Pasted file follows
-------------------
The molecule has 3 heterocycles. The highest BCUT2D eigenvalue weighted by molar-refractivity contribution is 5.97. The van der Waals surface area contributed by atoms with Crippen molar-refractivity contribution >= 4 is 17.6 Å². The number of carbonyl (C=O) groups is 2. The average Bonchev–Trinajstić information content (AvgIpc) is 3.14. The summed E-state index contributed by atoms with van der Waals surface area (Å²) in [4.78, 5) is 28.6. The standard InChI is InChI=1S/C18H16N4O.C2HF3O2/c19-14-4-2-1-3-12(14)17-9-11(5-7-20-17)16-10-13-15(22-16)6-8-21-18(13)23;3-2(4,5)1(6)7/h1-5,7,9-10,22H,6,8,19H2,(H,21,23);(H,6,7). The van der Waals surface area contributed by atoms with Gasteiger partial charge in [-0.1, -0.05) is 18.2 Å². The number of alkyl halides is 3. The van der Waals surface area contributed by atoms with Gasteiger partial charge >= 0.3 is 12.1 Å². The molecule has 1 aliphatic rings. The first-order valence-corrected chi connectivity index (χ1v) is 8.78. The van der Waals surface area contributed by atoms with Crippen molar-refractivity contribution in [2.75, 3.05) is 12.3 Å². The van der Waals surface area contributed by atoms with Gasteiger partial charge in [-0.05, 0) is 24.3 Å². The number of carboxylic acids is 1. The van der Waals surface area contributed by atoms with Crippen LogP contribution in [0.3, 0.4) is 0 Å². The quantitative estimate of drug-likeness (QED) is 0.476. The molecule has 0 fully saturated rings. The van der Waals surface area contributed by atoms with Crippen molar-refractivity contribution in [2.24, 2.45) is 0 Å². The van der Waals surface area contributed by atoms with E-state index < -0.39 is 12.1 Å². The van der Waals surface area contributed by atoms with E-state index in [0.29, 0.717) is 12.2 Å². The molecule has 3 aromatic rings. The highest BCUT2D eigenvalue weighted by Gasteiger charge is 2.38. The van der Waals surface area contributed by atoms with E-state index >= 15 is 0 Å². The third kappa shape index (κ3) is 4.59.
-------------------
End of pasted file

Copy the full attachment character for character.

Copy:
The molecule has 3 heterocycles. The highest BCUT2D eigenvalue weighted by molar-refractivity contribution is 5.97. The van der Waals surface area contributed by atoms with Crippen molar-refractivity contribution >= 4 is 17.6 Å². The number of carbonyl (C=O) groups is 2. The average Bonchev–Trinajstić information content (AvgIpc) is 3.14. The summed E-state index contributed by atoms with van der Waals surface area (Å²) in [4.78, 5) is 28.6. The standard InChI is InChI=1S/C18H16N4O.C2HF3O2/c19-14-4-2-1-3-12(14)17-9-11(5-7-20-17)16-10-13-15(22-16)6-8-21-18(13)23;3-2(4,5)1(6)7/h1-5,7,9-10,22H,6,8,19H2,(H,21,23);(H,6,7). The van der Waals surface area contributed by atoms with Gasteiger partial charge in [-0.1, -0.05) is 18.2 Å². The number of alkyl halides is 3. The van der Waals surface area contributed by atoms with Gasteiger partial charge >= 0.3 is 12.1 Å². The molecule has 1 aliphatic rings. The first-order valence-corrected chi connectivity index (χ1v) is 8.78. The van der Waals surface area contributed by atoms with Crippen molar-refractivity contribution in [2.75, 3.05) is 12.3 Å². The van der Waals surface area contributed by atoms with Gasteiger partial charge in [-0.05, 0) is 24.3 Å². The number of carboxylic acids is 1. The van der Waals surface area contributed by atoms with Crippen LogP contribution in [0.3, 0.4) is 0 Å². The quantitative estimate of drug-likeness (QED) is 0.476. The molecule has 0 fully saturated rings. The van der Waals surface area contributed by atoms with Crippen molar-refractivity contribution in [2.24, 2.45) is 0 Å². The van der Waals surface area contributed by atoms with E-state index < -0.39 is 12.1 Å². The van der Waals surface area contributed by atoms with E-state index in [0.29, 0.717) is 12.2 Å². The molecule has 3 aromatic rings. The highest BCUT2D eigenvalue weighted by Gasteiger charge is 2.38. The van der Waals surface area contributed by atoms with E-state index >= 15 is 0 Å². The third kappa shape index (κ3) is 4.59.